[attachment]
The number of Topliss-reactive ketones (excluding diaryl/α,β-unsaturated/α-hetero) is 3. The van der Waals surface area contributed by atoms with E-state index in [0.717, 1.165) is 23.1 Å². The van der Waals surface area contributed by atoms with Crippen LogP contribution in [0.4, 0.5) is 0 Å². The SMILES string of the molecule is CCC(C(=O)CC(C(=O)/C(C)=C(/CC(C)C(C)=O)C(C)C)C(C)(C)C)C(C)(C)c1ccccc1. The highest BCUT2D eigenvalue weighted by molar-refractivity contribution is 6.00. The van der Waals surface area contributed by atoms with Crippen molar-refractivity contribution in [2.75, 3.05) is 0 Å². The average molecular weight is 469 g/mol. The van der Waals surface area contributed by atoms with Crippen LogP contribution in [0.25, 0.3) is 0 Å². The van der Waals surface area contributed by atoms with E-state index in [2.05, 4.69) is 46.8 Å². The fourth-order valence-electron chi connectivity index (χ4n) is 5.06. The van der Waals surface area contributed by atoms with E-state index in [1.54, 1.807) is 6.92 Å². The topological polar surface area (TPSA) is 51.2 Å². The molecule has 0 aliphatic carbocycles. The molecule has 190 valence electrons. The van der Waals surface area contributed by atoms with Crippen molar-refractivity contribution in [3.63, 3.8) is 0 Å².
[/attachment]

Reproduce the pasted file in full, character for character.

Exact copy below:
The number of Topliss-reactive ketones (excluding diaryl/α,β-unsaturated/α-hetero) is 3. The van der Waals surface area contributed by atoms with E-state index in [0.717, 1.165) is 23.1 Å². The van der Waals surface area contributed by atoms with Crippen LogP contribution in [0.4, 0.5) is 0 Å². The SMILES string of the molecule is CCC(C(=O)CC(C(=O)/C(C)=C(/CC(C)C(C)=O)C(C)C)C(C)(C)C)C(C)(C)c1ccccc1. The highest BCUT2D eigenvalue weighted by molar-refractivity contribution is 6.00. The van der Waals surface area contributed by atoms with Crippen molar-refractivity contribution in [2.75, 3.05) is 0 Å². The average molecular weight is 469 g/mol. The van der Waals surface area contributed by atoms with Crippen LogP contribution in [0.25, 0.3) is 0 Å². The van der Waals surface area contributed by atoms with E-state index in [2.05, 4.69) is 46.8 Å². The fourth-order valence-electron chi connectivity index (χ4n) is 5.06. The van der Waals surface area contributed by atoms with E-state index in [1.54, 1.807) is 6.92 Å². The topological polar surface area (TPSA) is 51.2 Å². The molecule has 0 aliphatic carbocycles. The molecule has 190 valence electrons. The van der Waals surface area contributed by atoms with Crippen molar-refractivity contribution in [3.63, 3.8) is 0 Å².